They say dogs are man’s best friends and on some occasions, they are our saviours, too. In a small Alaskan town, there once occurred an outbreak of “the black dêath” among the region’s children.
To save the Inuit kids from the potentially fatal epidemic, local authorities devised a plan where more than two dozen relay teams were set up along the trail to the town.
The diphtheria epidemic swept across Nome in the northwest part of the Alaskan Territory in 1925. Physicians began to witness the symptoms among some of the townspeople which provided ample grounds for concern. To make matters worse, the treatment could often be found almost exclusively in urban centers. In the case of Nome, the only cure was located over 500 miles away in Anchorage.
Through the most brutal winter conditions for decades, 20 teams of sled dogs were chosen to transport the vital anti-toxin over 674 miles (1,085km) of ice and snow in just six days. Of the dogs that took part in the Nome Serum Run, the most celebrated were two Siberian huskies named Balto and Togo.
Togo ended up taking the most hazardous leg of the trail, a 91-mile stretch from Shaktoolik to Golovin in which the windchill dropped to minus 85 degrees Fahrenheit.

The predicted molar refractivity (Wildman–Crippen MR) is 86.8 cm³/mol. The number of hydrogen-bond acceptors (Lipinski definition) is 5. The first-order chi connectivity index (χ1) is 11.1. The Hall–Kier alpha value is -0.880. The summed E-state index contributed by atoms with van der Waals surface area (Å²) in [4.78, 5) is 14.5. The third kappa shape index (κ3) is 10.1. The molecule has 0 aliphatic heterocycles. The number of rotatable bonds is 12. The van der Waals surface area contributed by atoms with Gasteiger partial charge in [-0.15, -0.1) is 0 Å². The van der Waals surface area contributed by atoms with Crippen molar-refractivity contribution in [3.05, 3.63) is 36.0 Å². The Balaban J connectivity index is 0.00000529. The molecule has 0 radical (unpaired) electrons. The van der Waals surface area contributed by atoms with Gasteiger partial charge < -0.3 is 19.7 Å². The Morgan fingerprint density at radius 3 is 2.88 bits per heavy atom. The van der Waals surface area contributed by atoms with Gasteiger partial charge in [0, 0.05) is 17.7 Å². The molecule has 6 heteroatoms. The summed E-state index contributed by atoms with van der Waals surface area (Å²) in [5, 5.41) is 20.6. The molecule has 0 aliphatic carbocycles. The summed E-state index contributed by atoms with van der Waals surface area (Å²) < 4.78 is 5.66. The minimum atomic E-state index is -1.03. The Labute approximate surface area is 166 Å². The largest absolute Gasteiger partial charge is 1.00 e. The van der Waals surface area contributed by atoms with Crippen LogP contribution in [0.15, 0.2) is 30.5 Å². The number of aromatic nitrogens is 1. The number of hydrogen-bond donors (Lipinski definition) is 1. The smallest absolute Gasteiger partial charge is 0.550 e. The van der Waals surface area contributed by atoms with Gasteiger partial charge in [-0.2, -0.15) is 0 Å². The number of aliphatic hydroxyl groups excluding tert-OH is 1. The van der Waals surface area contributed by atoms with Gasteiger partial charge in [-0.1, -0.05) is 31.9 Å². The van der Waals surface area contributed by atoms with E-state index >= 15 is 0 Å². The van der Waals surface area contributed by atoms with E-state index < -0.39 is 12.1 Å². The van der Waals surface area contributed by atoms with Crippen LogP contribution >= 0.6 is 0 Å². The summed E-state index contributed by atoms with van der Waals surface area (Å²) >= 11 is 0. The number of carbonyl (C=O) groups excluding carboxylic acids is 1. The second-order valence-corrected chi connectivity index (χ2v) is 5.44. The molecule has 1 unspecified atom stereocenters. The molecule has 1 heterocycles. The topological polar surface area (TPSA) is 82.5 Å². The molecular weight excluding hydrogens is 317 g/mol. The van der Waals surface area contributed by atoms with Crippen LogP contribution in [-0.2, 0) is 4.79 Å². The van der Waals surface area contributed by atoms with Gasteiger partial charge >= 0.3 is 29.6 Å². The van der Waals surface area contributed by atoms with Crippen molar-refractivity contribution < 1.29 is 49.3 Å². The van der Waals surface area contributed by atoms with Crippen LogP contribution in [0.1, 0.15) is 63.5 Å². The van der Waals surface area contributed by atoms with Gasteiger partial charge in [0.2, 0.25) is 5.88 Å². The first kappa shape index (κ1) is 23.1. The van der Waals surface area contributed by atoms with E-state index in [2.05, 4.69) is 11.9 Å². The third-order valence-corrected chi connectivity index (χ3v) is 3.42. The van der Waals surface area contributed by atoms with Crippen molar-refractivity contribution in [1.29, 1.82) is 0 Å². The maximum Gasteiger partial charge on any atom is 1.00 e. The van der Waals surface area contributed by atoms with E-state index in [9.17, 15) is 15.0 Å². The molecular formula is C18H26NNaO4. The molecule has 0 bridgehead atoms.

Together with his leader, Leonhard Seppala, Togo braved the harshest snowstorm of the relay, with visibility barely a couple of feet ahead of the sled.
The penultimate team in the relay paired Gunnar Kaasen with Balto, who was scheduled to hand the serum off to a final team headed by Ed Rohn. But miscommunication between Rohn and the rest of the operation prompted Balto to take the serum the rest of the way to Nome where he and Kassen received a heroes’ welcome.
However, the temperatures and the strong hurricane-like winds did take their toll: a number of dogs diêd during the trip.
From this point, Balto and Togo’s stories diverge. Balto was the instant celebrity. The fact it was he who crossed the finish line at Nome and not any of the other dogs made him the obvious symbol for the entire team’s heroism. There was also Balto’s status as an overachiever and literal underdog.
Many of the other Huskies, including Togo, had already gained regionwide notoriety for their prowess as race dogs. Balto was viewed as something as slow-working “scrub dog” and as such would typically go overlooked when mushers positioned dogs to lead a team. In fact, he was just a last-minute replacement for another more qualified specimen.
Balto received medals and recognition and became a household name in almost no time, honoring him with a statue bearing his likeness by the city of New York in Manhattan’s Central Park a year after his return which still stands today.